Singapore also has numerous international schools, catering for the children of expats and foreigners who have moved to Singapore.

Despite the higher fees, international schools will be immersing your child in a culture of strong global and internationalism. Your child will be surrounded by other children of global citizens and may feel more at ease with children who are in similar situations as theirs. It will also make transition for your child easier in terms of adapting to their new school and environment.

Specialised independent schools (SIS) are another option for your child, with specialised education catering to students with talent and interests in other subjects like Mathematics and Science, the Arts and Sports. The four SIS schools available in Singapore are:

  • NUS High School of Mathematics and Science (Mathematics, Science, Technology and Engineering)
  • School of Science and Technology (Science, Technology, Aesthetics, Engineering and Mathematics)
  • Singapore Sports School (Sports)
  • School of the Arts (Visual, Literary and Performing Arts)

If you’re interested in enrolling yourself or your child into private schools, a list of private schools can be found here.

Curriculum in Singapore

National Curriculum

For early childhood education, Singapore’s Ministry of Education (MOE) created the Nurturing Early Learners (NEL) Framework that supports preschool curriculum development in Singapore. The NEL Framework is for children from 4 to 6 with the aim of nurturing children’s curiosity, encouraging active learning and fostering their competence.

Find out more about the NEL Framework here.

The curriculum for Primary school includes 6 years of studying the following subjects:

  • English Language
  • Mother Tongue Language (MTL)
  • Mathematics
  • Science
  • Art
  • Music
  • Physical Education
  • Social Studies
  • Character and Citizenship Education

Find out more about Primary school education here.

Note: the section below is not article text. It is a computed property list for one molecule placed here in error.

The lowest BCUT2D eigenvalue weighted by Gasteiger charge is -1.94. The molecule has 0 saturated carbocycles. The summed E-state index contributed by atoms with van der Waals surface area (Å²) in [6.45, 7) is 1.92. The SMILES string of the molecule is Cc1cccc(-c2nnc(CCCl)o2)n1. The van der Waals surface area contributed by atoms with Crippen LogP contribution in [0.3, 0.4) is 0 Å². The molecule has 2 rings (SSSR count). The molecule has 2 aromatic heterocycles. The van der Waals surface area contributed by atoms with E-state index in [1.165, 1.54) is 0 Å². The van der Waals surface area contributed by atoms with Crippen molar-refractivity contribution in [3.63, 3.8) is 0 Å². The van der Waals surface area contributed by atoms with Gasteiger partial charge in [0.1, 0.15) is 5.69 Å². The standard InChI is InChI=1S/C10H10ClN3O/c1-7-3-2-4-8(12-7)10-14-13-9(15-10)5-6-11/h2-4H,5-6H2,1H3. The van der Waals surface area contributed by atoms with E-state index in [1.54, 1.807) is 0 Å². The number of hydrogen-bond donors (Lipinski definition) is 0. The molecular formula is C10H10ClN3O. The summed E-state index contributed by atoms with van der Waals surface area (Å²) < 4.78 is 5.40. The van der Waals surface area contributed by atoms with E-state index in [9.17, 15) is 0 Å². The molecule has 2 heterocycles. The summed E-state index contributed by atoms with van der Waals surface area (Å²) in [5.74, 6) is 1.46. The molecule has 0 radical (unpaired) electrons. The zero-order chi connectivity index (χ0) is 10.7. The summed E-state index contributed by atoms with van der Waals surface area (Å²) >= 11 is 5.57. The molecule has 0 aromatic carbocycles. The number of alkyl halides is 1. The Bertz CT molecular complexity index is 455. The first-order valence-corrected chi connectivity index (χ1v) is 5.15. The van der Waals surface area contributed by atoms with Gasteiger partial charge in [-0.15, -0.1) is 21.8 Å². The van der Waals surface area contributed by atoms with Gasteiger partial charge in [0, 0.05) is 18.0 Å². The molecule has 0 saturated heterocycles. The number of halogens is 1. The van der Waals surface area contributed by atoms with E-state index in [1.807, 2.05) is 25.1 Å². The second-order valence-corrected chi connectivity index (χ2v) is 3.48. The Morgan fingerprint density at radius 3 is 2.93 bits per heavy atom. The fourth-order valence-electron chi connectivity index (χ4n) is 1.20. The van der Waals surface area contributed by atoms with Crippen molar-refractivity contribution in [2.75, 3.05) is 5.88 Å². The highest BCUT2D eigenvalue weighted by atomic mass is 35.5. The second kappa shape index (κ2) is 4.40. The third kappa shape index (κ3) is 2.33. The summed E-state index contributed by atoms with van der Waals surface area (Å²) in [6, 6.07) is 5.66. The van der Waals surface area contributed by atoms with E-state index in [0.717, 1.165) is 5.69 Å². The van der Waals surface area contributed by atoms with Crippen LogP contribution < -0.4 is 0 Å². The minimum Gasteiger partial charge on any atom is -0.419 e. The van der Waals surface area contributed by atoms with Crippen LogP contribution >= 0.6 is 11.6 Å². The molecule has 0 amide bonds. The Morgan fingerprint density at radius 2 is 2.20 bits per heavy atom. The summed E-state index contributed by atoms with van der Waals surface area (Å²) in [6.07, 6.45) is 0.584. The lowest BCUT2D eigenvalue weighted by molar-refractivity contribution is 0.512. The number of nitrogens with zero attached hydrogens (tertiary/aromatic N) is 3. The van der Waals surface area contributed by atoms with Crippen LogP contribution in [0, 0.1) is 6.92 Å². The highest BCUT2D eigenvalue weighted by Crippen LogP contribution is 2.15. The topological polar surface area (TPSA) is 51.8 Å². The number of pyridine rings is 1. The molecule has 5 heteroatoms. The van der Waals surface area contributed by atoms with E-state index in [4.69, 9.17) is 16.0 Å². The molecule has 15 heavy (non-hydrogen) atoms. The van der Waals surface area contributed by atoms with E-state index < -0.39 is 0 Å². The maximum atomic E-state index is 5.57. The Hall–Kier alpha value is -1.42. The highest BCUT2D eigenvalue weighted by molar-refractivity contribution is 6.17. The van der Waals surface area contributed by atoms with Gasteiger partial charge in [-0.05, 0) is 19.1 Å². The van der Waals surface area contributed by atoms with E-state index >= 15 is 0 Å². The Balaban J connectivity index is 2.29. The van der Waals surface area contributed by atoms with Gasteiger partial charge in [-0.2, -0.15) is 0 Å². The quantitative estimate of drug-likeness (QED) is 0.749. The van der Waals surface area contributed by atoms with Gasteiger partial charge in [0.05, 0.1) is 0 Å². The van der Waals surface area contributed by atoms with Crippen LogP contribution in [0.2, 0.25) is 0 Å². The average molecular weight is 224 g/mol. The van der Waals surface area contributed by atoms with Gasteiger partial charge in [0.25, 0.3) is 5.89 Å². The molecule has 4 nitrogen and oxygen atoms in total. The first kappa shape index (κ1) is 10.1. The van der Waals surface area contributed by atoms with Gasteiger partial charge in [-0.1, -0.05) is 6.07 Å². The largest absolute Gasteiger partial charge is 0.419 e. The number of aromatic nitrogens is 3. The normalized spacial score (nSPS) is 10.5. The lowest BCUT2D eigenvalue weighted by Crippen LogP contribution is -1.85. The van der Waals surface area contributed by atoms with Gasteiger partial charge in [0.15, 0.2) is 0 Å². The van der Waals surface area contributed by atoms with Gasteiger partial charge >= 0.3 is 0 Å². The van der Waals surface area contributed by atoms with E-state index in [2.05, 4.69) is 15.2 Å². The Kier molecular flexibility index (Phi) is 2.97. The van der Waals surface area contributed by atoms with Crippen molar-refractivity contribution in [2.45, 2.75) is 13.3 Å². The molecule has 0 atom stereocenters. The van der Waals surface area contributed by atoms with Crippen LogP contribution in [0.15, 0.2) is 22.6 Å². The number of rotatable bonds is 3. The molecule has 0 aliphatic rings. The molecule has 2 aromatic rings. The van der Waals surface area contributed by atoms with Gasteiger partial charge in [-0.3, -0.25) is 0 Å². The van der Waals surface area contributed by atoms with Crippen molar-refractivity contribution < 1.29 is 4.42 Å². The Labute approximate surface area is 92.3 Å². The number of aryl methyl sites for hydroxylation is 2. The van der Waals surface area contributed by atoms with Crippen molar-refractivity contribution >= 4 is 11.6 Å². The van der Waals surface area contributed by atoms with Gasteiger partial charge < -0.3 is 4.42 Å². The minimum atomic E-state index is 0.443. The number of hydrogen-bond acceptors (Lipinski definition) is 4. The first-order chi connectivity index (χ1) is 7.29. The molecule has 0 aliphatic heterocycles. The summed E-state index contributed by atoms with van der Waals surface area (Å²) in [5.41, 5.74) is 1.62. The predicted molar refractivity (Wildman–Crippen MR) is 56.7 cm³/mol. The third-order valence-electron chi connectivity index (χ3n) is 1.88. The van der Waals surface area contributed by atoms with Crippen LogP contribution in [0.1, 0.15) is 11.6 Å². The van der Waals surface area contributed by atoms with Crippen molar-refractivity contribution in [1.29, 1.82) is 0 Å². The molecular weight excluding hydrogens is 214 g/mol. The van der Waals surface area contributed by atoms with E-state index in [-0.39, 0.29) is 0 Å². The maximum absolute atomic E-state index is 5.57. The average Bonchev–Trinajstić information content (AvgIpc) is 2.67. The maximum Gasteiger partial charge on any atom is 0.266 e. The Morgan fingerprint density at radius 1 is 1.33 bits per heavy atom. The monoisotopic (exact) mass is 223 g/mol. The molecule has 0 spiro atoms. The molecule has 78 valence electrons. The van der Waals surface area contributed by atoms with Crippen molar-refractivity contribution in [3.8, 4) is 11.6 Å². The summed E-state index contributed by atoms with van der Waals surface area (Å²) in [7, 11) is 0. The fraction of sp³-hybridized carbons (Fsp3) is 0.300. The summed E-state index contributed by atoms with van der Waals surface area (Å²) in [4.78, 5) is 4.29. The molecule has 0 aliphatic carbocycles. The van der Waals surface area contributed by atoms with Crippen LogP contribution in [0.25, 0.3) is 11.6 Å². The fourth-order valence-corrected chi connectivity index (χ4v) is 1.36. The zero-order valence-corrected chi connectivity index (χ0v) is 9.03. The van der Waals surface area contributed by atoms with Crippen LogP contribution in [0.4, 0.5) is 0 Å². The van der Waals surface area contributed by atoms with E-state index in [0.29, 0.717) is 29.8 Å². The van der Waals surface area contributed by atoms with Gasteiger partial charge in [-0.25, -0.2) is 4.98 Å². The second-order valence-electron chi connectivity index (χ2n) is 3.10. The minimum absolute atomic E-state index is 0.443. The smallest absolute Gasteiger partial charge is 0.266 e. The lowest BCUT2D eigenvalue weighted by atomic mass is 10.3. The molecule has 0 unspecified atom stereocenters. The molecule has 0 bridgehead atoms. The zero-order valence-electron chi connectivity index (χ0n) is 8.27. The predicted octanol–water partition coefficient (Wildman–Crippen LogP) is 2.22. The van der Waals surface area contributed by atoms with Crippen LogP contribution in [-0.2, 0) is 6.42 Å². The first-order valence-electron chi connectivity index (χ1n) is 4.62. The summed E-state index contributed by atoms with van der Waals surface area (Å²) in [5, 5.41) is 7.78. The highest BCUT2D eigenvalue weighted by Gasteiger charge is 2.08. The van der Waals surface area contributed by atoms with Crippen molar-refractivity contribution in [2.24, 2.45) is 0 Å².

Secondary school education has multiple courses available to cater to students who have different strengths and talents. Based on a student’s results for PSLE, they can enter Express, Normal (Academic) and Normal (Technical).

Express is a four-year course that leads to GCE O-Level examination, with subject streaming occurring in the second year of studies. Students can also enter the Express Integrated programme, which is a six-year course leading to the GCE-A Level examination, skipping the GCE O-Level examination.

Some subjects offered includes:

  • English Language
  • Mother Tongue Languages
  • Mathematics
  • Science
  • Physical Education
  • Arts Education
  • Character and Citizenship Education
  • Humanities
  • Principle of Accounts

The curriculum in international or private schools differ from school to school, so it is important to check the international schools you’re interested in before applying. Some schools might not follow the national curriculum in Singapore and have their own syllabus instead.

Examinations

PSLE

The PSLE is a national exam taken by every student at the end of their sixth year in Primary school. Established by MOE, this national examination guides the child to a suitable academic programme in Secondary school to ensure their comfortable learning progress. Students will then enter a secondary school studying subjects where their academic strengths lie in.

Students can also register as private candidates for PSLE here.

GCE O-Level

The GCE O-Level, also known as the Singapore-Cambridge General Certificate of Education Ordinary Level, is a national examination held annually in Singapore. The national examinations are conducted by both MOE, SEAB and UCLES.

At the end of their fourth year in Secondary school (Express), students sit for the O-Level examinations based on the subjects taken during their secondary school education. Students from the Normal Academic stream take this national examination at the end of their fifth year of secondary school. Approximately 30,000 students in Singapore take the GCE O-Level exam each year. After finishing the GCE A-Level, students can choose to go to a post-secondary school educational institute of their choice, usually being Junior College, Polytechnic or NIE.

GCE A-Level

The GCE A-Level, also known as the Singapore-Cambridge General Certificate of Education Advanced Level, is also another national examination held annually in Singapore. Conducted by MOE, SEAB AND UCLES, this examination is usually taken by students post-secondary level of education. Every student entering Junior College (JC) will have to take the GCE A-Level at the end of their second year of studies.

Subjects taken at A-Level are usually a range of H1 to H3 subjects that are chosen at the beginning of their two years at JC. The General Paper (H1) is a compulsory subject that every student has to take. It develops students’ ability to think critically and communicate their ideas clearly while showing a clear understanding and knowledge of global and local issues. After finishing their GCE A-Levels, students are free to apply for tertiary education and head to a university of their choice.